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Eliot in 1747 wrote of a type of marl which he tried and "found it equal to good
dung."!"^ The use of this material on grasslands was mentioned as early as

Wllbid.. 36th Annual Report (1888). p. 517.
^"^ibid., 46th Annual Report (1898), p. 189.
lO^Mass. Agric. Expt. Sta.. Bui. 355 (1939), p. 19.
'"^Field Husbandry, p. 17.


ITdl.^"^ During the latter part of the eighteenth century- the use of gypsum or
land plaster was initiated with much success and it was used extensively through-
out most of the nineteenth century. The use of limestone was common by 1820
in sections where it was abundant, but its general use was not extensive until
later on in the nineteenth century when processing and transportation facilities
were improved and costs had been lowered. In 1838 Colman reported that the
cost of lime in Massachusetts prevented its use to any considerable extent except
in the limestone regions. Many of the principal benefits of lime were recognized
by the same author when he spoke of its use as "neutralizing the acids which
render a soil sour and unproductive; in converting insoluble into soluble matter
and in thus preparing the vegetable matter in the soil for the food of the plants
and bringing it into condition by which it can be taken up by their roots. "'"^

Recent studies by Albrecht^"^ indicate that calcium is even more important in
the nutrition of plants than was formerly thought. Not only must calcium
be considered as a very essential element in itself, but plentiful supplies of calcium
in the soil are essential for the efficient utilization of other nutrient elements such
as potassium and phosphorus. These same studies have shown that available
calcium is the important consideration and that soil pH to a large extent is more
or less incidental. Therefore the use of materials which supply available calcium
in adequate quantities is of utmost importance. Limestone is probably the
cheapest and most effective source of calcium, and in Massachusetts where soils
are also deficient in magnesium, a dolomitic limestone is preferable. It must
also not be overlooked that man}' fertilizer materials carry calcium as an incidental
part of their composition and that calcium in this form may serve a very useful
purpose in supplying the needs of the crop.

Potash and Phosphates. — The early and extensive use of wood ashes as a
"manure" indicates an early recognition of a deficiency of soil potassium in
Massachusetts. Jared Eliot in 1747 observed "Ashes is allowed on all hands to
be some of the best Dressing or Manure for Land; it enriches much and lasts long
but the misery is we can get but little."^"* A hundred years later Colonel Wilder
declared, "I have never used any manure on my soils that would produce such a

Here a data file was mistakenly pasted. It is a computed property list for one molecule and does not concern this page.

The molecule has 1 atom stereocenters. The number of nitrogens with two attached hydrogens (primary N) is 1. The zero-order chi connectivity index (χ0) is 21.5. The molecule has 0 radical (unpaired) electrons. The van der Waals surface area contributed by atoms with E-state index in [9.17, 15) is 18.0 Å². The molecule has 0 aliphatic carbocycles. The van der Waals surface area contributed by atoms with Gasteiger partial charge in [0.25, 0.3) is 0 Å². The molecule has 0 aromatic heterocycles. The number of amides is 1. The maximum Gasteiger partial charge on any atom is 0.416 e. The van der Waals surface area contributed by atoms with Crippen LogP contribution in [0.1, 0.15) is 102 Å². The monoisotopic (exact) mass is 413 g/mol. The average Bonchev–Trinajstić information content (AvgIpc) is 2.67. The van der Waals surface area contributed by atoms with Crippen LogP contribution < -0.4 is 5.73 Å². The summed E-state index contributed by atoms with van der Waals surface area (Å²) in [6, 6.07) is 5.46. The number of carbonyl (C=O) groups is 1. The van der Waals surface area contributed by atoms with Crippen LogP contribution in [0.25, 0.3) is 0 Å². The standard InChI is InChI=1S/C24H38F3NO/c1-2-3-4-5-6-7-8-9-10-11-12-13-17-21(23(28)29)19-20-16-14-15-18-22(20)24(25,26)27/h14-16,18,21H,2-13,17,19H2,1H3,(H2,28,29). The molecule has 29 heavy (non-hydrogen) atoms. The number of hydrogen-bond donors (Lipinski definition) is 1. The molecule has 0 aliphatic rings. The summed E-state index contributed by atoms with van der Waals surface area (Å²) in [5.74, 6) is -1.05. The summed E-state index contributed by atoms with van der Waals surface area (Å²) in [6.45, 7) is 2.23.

wonderful effect as ashes. ... I am of the opinion that there is no mineral manure
that we need so much upon our soils here in New England that have been long
under cultivation as potash. "^"^ Recent experimental results on the beneficial
effects of potash in stimulating the growth of white clover in permanent pastures,
in greatly benefiting stands of alfalfa and Ladino clover, and in increasing the
yields of hay mixtures, merely substantiate the keen observations of Colonel

Historical references to the importance of phosphates are not nearly so fre-
quent as they are for potash and lime. However, the use of "bone manure"
before the middle of the nineteenth century is evidence that the addition of
phosphates was beneficial. More recently crop responses from phosphate fertili-
zation have not been so pronounced as they have from potash fertilization prob-
ably because of the comparatively light, or sandy nature of most Massachusetts
soils. Such soils invariably respond to potash fertilization before they do to
phosphate fertilization. Moreover, the phosphorus content of most commercial
fertilizers has been proportionately high ever since they came into extensive use
so that phosphorus needs in general have been met. It must not be construed,

lOSpield Husbandry, p. 160.

106Agriculture of Massachusetts, 2d Report (1838). p. 11.

^"^Soil Science Society of America Proceedings V (1940), 1-16.

lOSpield Husbandry, p. 43.

l^^Mass. State Bd. Agric. 17th Annual Report (1869). Pt. I, p. 47.


however, that liberal applications of phosphate fertilizers need not be continued,
for many of our most desirable forage crops, particularly the legumes, are raven-
ous consumers of phosphorus as well as of calcium, magnesium, and potassium
and they must have adequate supplies of all of these elements.

Nitrogen. — Organic matter is the natural repository of soil nitrogen. The
original reserve of nitrogen in Massachusetts soils was contained in the accumu-
lated layer of organic matter or vegetable mold and as long as appreciable quanti-
ties of this original supply of organic matter persisted in the soil, there was no
great need for additional nitrogen. As soon as the supply was exhausted, how-
ever, another source of nitrogen was necessary. For many years this need in
pastures was supplied principally by the legume, white clover. Where legumes
constitute a substantial part of the vegetation today, they can still be relied upon
to supply a considerable portion of the necessary nitrogen. Where grasses pre-
dominate, on the other hand, the use of nitrogen fertilizers is obligatory, since
grasses to be productive must have large quantities of this element.

Minor Elements. — The lack of some of the minor elements is indicated by the
more frequent occurrence in recent years of a number of different "deficiency
diseases." To prevent this occurrence, it now appears that, in addition to mag-
nesium, boron and perhaps other elements must be supplied to many Massachu-
setts soils.

Organic Matter. — Soil organic matter, the material which played such an
important soil fertility role in the past in Massachusetts, is at the present time
a very important factor in soil fertility relationships. The principal difference
between present and former times is that today the nature of organic matter and